As a matter of fact, never listen to anyone who finds raw fish, pickles and onions tasty.
But I did like bitterballen (which is not bitter at all), stroopwafel and some of the Indonesian cuisine.
And say cheese! What is Amsterdam without cheese?
I visited the Henri Willig cheese factory in Zaanse Schans outside the city. I have never seen such variety of cheese in my life! Baby Gouda, Goat Cheese, Sheep Cheese, Baby Goat, Baby Cheese, Herbs & Garlic, Pepper, Red Chilli Pepper, Fenugreek. My face lit up like a Nigerian politician at the sight of lucre.
And eat I did. I was shameless with the generous free tasting. Deride me all you want. He who brings cheese, brings life.
One of the pleasant cheese maids proceeded to teach us cheese lovers the right way to pronounce ‘Gouda’. It is pronounced ‘ha-ouda.’ You pronounced the ‘ha’ as if you were summoning phlegm from your gut.
OK ma’am. Just let me have the cheese, thank you.
And the weather!
If terms of the worst weather on the planet, London has kith and kin Amsterdam. If your life depended on it not raining in Amsterdam, you will die. Because it will rain in Amsterdam. In winter. In fall. In summer. In spring. I hated that about Amsterdam.
Right. To Anne Frank and the Anne Frank House. One of the reasons why I was in Amsterdam.
If you don’t know the story of Anne Frank, allow me to summarise.
Jewish girl Anne Frank was 11 years old when Nazi Germany invaded the Netherlands in 1940. Anne lived with her father, mother and sister in Amsterdam.
As Jewish people began to disappear all over Europe, killed by the Nazis, Anne’s father, Otto, began building a secret annex in his office to hide the family from the Nazis if things came to a head in Amsterdam.
It did. In 1942, when Anne was 13 years old, the family moved into the secret annex. They were joined by four other people. It was very cramped in the annex.
They lived there for two years until they were discovered in 1944. Rumour has it they were ratted out. The Nazis deported the family to the notorious Auschwitz-Birkenau concentration and extermination camp in Poland (Which I was to visit).
Anne and her sister, Margot, were later moved to the Bergen-belsen concentration camp in Germany. Condition at Bergen-belsen were no less worse than at Auschwitz. The prisoners were overworked and many died from sheer exhaustion. Communicable diseases were also rife in the camp and Anne and Margot contracted typhus to which they eventually succumbed.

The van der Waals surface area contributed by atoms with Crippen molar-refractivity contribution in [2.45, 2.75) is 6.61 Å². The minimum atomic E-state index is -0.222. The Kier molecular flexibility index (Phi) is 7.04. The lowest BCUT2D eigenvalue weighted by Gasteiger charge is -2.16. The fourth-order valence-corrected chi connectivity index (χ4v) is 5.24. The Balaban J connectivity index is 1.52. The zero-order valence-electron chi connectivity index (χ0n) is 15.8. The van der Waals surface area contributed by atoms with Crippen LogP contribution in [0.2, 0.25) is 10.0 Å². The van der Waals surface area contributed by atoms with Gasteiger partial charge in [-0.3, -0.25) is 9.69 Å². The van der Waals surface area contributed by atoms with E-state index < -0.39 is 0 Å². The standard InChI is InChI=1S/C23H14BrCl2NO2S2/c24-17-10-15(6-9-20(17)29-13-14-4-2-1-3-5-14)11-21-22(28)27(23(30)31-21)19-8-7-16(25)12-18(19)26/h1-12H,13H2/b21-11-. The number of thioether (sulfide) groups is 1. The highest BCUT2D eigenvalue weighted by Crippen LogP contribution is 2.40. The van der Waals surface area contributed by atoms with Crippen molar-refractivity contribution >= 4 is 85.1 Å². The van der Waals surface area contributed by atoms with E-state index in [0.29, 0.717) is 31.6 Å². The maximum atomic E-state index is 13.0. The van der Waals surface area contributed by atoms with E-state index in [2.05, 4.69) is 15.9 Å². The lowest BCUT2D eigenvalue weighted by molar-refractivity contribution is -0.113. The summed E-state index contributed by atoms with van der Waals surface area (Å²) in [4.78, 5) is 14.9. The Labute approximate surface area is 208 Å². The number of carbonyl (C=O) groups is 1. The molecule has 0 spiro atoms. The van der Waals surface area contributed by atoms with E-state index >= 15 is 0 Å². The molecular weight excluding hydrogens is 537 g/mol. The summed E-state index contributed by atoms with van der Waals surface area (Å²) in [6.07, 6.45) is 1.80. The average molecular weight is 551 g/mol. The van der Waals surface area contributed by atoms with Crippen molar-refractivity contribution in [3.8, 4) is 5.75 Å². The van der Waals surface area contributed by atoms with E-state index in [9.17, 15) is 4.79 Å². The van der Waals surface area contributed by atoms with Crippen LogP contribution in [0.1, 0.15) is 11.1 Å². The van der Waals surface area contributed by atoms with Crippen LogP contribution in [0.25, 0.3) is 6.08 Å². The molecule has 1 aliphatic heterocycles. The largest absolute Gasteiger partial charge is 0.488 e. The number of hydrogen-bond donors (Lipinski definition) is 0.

It broke my heart that they died in February 1945. British forces liberated the camp in April 1945.
Sweethearts, if only you knew help was around the corner. If only you could have kept going for two more months.
Peeps, no matter what, hold on. Persevere. Find a reason to hold on. Victory might be 24 hours away.
Anne’s father Otto was the only survivor from the secret annex. Anne’s mother had also died at Auschwitz.
But while Anne was in the secret chamber, she kept a diary. She wrote about life in the secret annex and her hopes and aspiration. She wanted to be a writer and a journalist and had intended to publish the story of life in the secret annex.
The diary somehow escaped the clutches of the Nazis. Otto Frank was moved by her daughter’s story. On encouragement, in 1947 he published the diary into the now popular novel, Het Achterhuis (The Secret Annex). He hoped that readers of the diary would become aware of the inherent evil in discrimination and racism.
The book has since been translated into over 70 languages. The house in which Anne and her family hid is now a museum, the Anne Frank House. More than 1.2 million people visit the house every year.
That was some summary, wasn’t it? You really can’t summarise agony, can you?
I had intended to visit the Anne Frank House. But due to the frazzling of cells in my brain for no apparent reason, I forgot to book the guided tour of the house.
You see, tickets to the Anne Frank House are sold out up to 2 months in advance, especially during summer. A limited amount of tickets are released online at 9 am every morning on each day of visit. But the queue of people waiting to snatch them up stretch from Amsterdam to Babylon. I am not especially endowed with patience.
I kicked myself over and over again. How could I have forgotten? How could I have been careless?
Well, I was in Amsterdam anyway and I might as well make the most of it. I should fare better in Berlin, my next stop. So I set about taking pictures.
But it rained. My two days in Amsterdam were cold, wet and overcast.
1-0 Amsterdam. You win this tie. There will be a return leg. You will not get the better of me again!
Right. On to Berlin then.
Please click here for my Berlin account.